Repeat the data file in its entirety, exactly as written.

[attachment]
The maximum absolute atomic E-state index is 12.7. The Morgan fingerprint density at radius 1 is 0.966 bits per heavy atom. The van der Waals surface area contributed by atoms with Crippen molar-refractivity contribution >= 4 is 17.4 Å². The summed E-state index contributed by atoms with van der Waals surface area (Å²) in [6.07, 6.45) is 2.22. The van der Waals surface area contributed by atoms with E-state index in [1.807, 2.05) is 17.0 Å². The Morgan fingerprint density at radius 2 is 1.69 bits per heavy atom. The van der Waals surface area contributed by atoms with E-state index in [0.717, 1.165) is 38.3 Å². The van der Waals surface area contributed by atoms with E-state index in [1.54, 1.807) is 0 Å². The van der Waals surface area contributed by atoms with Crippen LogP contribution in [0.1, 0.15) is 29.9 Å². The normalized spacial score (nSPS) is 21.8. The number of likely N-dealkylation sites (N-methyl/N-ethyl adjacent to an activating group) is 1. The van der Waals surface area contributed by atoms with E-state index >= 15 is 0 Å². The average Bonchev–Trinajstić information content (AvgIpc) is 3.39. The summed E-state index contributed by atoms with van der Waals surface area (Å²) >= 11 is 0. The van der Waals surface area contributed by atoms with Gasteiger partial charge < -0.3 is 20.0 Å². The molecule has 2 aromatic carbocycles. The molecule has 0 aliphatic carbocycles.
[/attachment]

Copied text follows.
The maximum absolute atomic E-state index is 12.7. The Morgan fingerprint density at radius 1 is 0.966 bits per heavy atom. The van der Waals surface area contributed by atoms with Crippen molar-refractivity contribution >= 4 is 17.4 Å². The summed E-state index contributed by atoms with van der Waals surface area (Å²) in [6.07, 6.45) is 2.22. The van der Waals surface area contributed by atoms with E-state index in [1.807, 2.05) is 17.0 Å². The Morgan fingerprint density at radius 2 is 1.69 bits per heavy atom. The van der Waals surface area contributed by atoms with E-state index in [0.717, 1.165) is 38.3 Å². The van der Waals surface area contributed by atoms with E-state index in [1.54, 1.807) is 0 Å². The van der Waals surface area contributed by atoms with Crippen LogP contribution in [0.1, 0.15) is 29.9 Å². The normalized spacial score (nSPS) is 21.8. The number of likely N-dealkylation sites (N-methyl/N-ethyl adjacent to an activating group) is 1. The van der Waals surface area contributed by atoms with E-state index >= 15 is 0 Å². The average Bonchev–Trinajstić information content (AvgIpc) is 3.39. The summed E-state index contributed by atoms with van der Waals surface area (Å²) >= 11 is 0. The van der Waals surface area contributed by atoms with Gasteiger partial charge < -0.3 is 20.0 Å². The molecule has 2 aromatic carbocycles. The molecule has 0 aliphatic carbocycles.